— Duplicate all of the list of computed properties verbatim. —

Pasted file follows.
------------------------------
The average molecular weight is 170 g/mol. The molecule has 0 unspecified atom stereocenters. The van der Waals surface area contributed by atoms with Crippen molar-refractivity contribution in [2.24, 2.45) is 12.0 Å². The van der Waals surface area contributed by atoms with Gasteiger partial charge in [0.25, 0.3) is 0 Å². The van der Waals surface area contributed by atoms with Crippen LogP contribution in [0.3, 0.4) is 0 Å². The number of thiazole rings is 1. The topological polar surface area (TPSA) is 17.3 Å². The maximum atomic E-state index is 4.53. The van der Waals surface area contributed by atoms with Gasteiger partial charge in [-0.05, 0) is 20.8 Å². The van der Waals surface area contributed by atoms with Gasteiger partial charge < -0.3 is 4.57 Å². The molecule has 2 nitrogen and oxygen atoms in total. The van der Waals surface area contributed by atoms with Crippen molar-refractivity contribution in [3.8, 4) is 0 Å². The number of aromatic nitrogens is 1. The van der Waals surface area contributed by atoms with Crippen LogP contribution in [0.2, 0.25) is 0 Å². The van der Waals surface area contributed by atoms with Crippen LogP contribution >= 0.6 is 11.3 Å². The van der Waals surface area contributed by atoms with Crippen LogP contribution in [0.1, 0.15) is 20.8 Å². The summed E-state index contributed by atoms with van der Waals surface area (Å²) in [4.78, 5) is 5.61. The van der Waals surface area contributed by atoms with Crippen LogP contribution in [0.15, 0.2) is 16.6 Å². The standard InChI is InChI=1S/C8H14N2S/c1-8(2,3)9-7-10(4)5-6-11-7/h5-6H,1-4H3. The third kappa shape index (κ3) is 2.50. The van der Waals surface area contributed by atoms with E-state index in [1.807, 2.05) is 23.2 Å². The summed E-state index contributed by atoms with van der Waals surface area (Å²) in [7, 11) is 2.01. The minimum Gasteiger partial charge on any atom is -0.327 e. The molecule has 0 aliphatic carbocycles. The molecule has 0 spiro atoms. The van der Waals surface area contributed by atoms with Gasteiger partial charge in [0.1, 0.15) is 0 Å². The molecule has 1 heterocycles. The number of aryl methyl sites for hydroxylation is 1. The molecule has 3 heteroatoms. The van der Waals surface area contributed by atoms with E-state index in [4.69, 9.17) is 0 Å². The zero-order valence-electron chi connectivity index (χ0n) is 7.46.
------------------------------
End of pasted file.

The average molecular weight is 170 g/mol. The molecule has 0 unspecified atom stereocenters. The van der Waals surface area contributed by atoms with Crippen molar-refractivity contribution in [2.24, 2.45) is 12.0 Å². The van der Waals surface area contributed by atoms with Gasteiger partial charge in [0.25, 0.3) is 0 Å². The van der Waals surface area contributed by atoms with Crippen LogP contribution in [0.3, 0.4) is 0 Å². The number of thiazole rings is 1. The topological polar surface area (TPSA) is 17.3 Å². The maximum atomic E-state index is 4.53. The van der Waals surface area contributed by atoms with Gasteiger partial charge in [-0.05, 0) is 20.8 Å². The van der Waals surface area contributed by atoms with Gasteiger partial charge < -0.3 is 4.57 Å². The molecule has 2 nitrogen and oxygen atoms in total. The van der Waals surface area contributed by atoms with Crippen molar-refractivity contribution in [3.8, 4) is 0 Å². The number of aromatic nitrogens is 1. The van der Waals surface area contributed by atoms with Crippen LogP contribution in [0.2, 0.25) is 0 Å². The van der Waals surface area contributed by atoms with Crippen LogP contribution >= 0.6 is 11.3 Å². The van der Waals surface area contributed by atoms with Crippen LogP contribution in [0.1, 0.15) is 20.8 Å². The summed E-state index contributed by atoms with van der Waals surface area (Å²) in [4.78, 5) is 5.61. The van der Waals surface area contributed by atoms with Crippen LogP contribution in [0.15, 0.2) is 16.6 Å². The standard InChI is InChI=1S/C8H14N2S/c1-8(2,3)9-7-10(4)5-6-11-7/h5-6H,1-4H3. The third kappa shape index (κ3) is 2.50. The van der Waals surface area contributed by atoms with E-state index in [1.807, 2.05) is 23.2 Å². The summed E-state index contributed by atoms with van der Waals surface area (Å²) in [7, 11) is 2.01. The minimum Gasteiger partial charge on any atom is -0.327 e. The molecule has 0 aliphatic carbocycles. The molecule has 0 spiro atoms. The van der Waals surface area contributed by atoms with Gasteiger partial charge in [0.1, 0.15) is 0 Å². The molecule has 1 heterocycles. The number of aryl methyl sites for hydroxylation is 1. The molecule has 3 heteroatoms. The van der Waals surface area contributed by atoms with E-state index in [4.69, 9.17) is 0 Å². The zero-order valence-electron chi connectivity index (χ0n) is 7.46.